-Eccentric eosinophilic granular cytoplasm -Round or elongate -(+)Cross-striations

65 Rhabdomyosarcoma

66 Embryonal Rhabdomyosarcoma
Variants: 1) Sarcoma botryoides 2) Spindle cell type 3)Anaplastic type Age predilection: < 10 y/o

67 Embryonal Rhabdomyosarcoma
Sites of Origin: 1) Nasal cavity 2) Orbit 3) Middle ear 4) Prostate 5) Paratesticular region

68 Sarcoma Botryoides Develops in wall of mucosal-lined structures s.a. :
-Nasopharynx -Common bile duct -Bladder -Vagina Histopathology:Cambium layer

69 Alveolar Rhabdomyosarcoma –Gross Pathology
Site of origin: deep musculature of extremities

70 Alveolar Rhabdomyosarcoma-Histopathology
Fibrous septae w/c divide cell into clusters or aggregates (pulmonary alveoli) TC-moderate size & w/ little cytoplasm Center- dyscohesive -Periphery-TC line the septae

71 Alveolar Rhabdomyosarcoma

72 Pleomorphic Rhabdomyosarcoma-Gross Pathology
Site of origin: Deep soft tissue of adults

73 Pleomorphic Rhabdomyosarcoma-Histopathology
TC-large, maybe multinucleated, bizarre & eosinophilic


75 V. Tumors of the Smooth Muscle

76 A. Leiomyoma

77 A benign stromal tumor mainly composed of mature smooth muscle bundles

78 Types 1) Cutaneous 2) Genital 3) Vascular

79 Gross Pathology Yellow-yellowish pink Sharply circumscribed
Fairly firm

80 Leiomyoma

81 Histopathology Intersecting fascicles of smooth muscle cells:
-Encircle vascular lumina lined by normal endothelial cells No: -Mitotic activity -Necrosis -Hemorrhage

82 Leiomyoma


84 B. Leiomyosarcoma

85 A malignant mesenchymal tumor w/ predominantly smooth muscle differentiation
Typically : -Adults -Elderly

86 Gross Pathology Location: anywhere but mostly in extremities
May arise from walls of arteries, veins, venules & arterioles

87 Gross Pathology Maybe as well-circumscribed as leiomyoma but: -Larger
-Softer -Tendency for: ▪ Tumor necrosis ▪ Hemorrhage ▪ Cystic degeneration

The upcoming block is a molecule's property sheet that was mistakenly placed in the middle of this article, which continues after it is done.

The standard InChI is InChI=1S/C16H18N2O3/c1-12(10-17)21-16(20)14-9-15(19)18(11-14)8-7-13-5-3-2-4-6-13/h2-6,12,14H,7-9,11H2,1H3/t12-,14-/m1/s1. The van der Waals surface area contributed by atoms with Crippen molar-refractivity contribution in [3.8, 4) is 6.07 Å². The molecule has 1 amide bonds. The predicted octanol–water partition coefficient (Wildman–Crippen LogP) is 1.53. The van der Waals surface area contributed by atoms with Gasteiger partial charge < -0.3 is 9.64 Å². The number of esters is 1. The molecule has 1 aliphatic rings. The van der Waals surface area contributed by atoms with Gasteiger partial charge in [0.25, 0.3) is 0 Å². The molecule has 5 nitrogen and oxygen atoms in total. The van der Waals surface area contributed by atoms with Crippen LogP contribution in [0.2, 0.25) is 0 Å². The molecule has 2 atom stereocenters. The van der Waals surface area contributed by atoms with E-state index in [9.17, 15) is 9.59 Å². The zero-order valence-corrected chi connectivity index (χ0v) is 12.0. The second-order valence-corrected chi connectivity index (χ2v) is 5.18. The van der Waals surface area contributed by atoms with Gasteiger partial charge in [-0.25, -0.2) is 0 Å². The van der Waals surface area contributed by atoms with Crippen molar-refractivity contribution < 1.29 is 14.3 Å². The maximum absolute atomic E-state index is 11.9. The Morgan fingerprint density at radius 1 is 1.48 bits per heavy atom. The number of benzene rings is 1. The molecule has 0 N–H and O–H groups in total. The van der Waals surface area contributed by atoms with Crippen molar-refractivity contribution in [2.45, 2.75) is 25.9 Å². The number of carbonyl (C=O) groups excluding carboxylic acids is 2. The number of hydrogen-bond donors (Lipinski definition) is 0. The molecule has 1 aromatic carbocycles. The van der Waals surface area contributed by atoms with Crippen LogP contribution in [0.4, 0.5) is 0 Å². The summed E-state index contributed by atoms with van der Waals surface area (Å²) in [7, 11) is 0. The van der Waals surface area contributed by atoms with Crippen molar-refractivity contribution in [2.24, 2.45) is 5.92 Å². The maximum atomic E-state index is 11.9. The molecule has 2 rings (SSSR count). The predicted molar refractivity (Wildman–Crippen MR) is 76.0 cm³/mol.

88 Leiomyosarcoma

89 Histopathology Pattern of Growth: -Predominantly fascicular
-Tumor bundles intersect at wide angles

90 Histopathology Cellular features: -Elongated blunt-ended nuclei
-Acidophilic fibrillary cytoplasm

91 Leiomyosarcoma


93 VI. Synovial Sarcoma

94 Cell of origin is unclear
Age predilection: Mostly y/o

95 Gross Pathology Location: 1) Deep soft tissue (frequently the lower
extremity) 2) Head & Neck 3) Viscera

96 Histopathology Maybe monophasic or biphasic (+) Calcified concretions

97 Monophasic Synovial Sarcoma
Spindle cells only Epithelial cells only

98 Biphasic Synovial Sarcoma
Both epithelial-like cells & mesenchymal-like cells Epithelial cells: -Cuboidal to columnar -Pattern: form glands, cords or aggregates

99 Biphasic Synovial Sarcoma
Spindle cells: -Form fascicles that surround epithelial cells

100 Biphasic Synovial Sarcoma


102 Pathology of the Nerves

103 Peripheral Nerve Sheath Tumors
A. Schwannoma B. Neurofibroma C. Malignant Peripheral Nerve Sheath Tumor

104 A. Schwannoma

105 Usually adulthood Location: -Cerebellopontine angle ▪Nearly all produce hearing loss ▪Bilateral eighth nerve examples are defining feature of neurofibromatosis type 2

106 Location: -Can present as interventricular masses -May involve cranial nerves other than acoustic

107 Gross Pathology Cerebellopontine angle:
-Nearly all originate in vestibular branch of cranial nerve VII (Acoustic schwannoma or neuroma)

108 Gross Pathology Lumbosacral spinal extramedullary space
-Predilection for sensory divisions, typically the posterior roots -Often “dumbbell” configuration

109 Gross Pathology NF-2-associated variant:
-Often multilobulated growth pattern

110 Schwannoma

111 Histopathology Antoni A and B structure Verocay bodies
Infiltration by foamy macrophages Vascular hyalinization

112 Schwannoma


114 B. Neurofibroma

115 Most are manifestations of neurofibromatosis type 1

116 Types 1) Cutaneous Neurofibroma 2) Plexiform Neurofibroma

117 Cutaneous Neurofibroma-Gross Pathology
Location: demis & subcutaneous fat Unencapsulated masses

118 Cutaneous Neurofibroma-Histopathology
Spindle cells W/ a collagenous stroma w/ little myxoid material

119 Plexiform Neurofibroma-Gross Pathology
Site of origin: anywhere along a nerve Affected nerves are irregularly expanded

120 Plexiform Neurofibroma-Histopathology
Cell types present: -Schwann cells -Fibroblastic sells -Inflammatory cells Loose myxoid stroma w/ areas containing collagen bundles

121 Plexiform Neurofibroma


123 C. Malignant Peripheral Nerve Sheath Tumor

124 Originate in: -Cranial nerve roots -Spinal Nerve roots May arise in: -Cerebral parenchyma -Lateral ventricle

125 Often originate in neurofibroma

126 Histopathology Variable
Majority - fibrosarcomatous, herringbone pattern is detectable focally Densely cellular tumor Frequent mitotic figures

127 Histopathology Geographic necrosis

128 Histopathology Cytologic features: -Elongated nuclei w/ tapered ends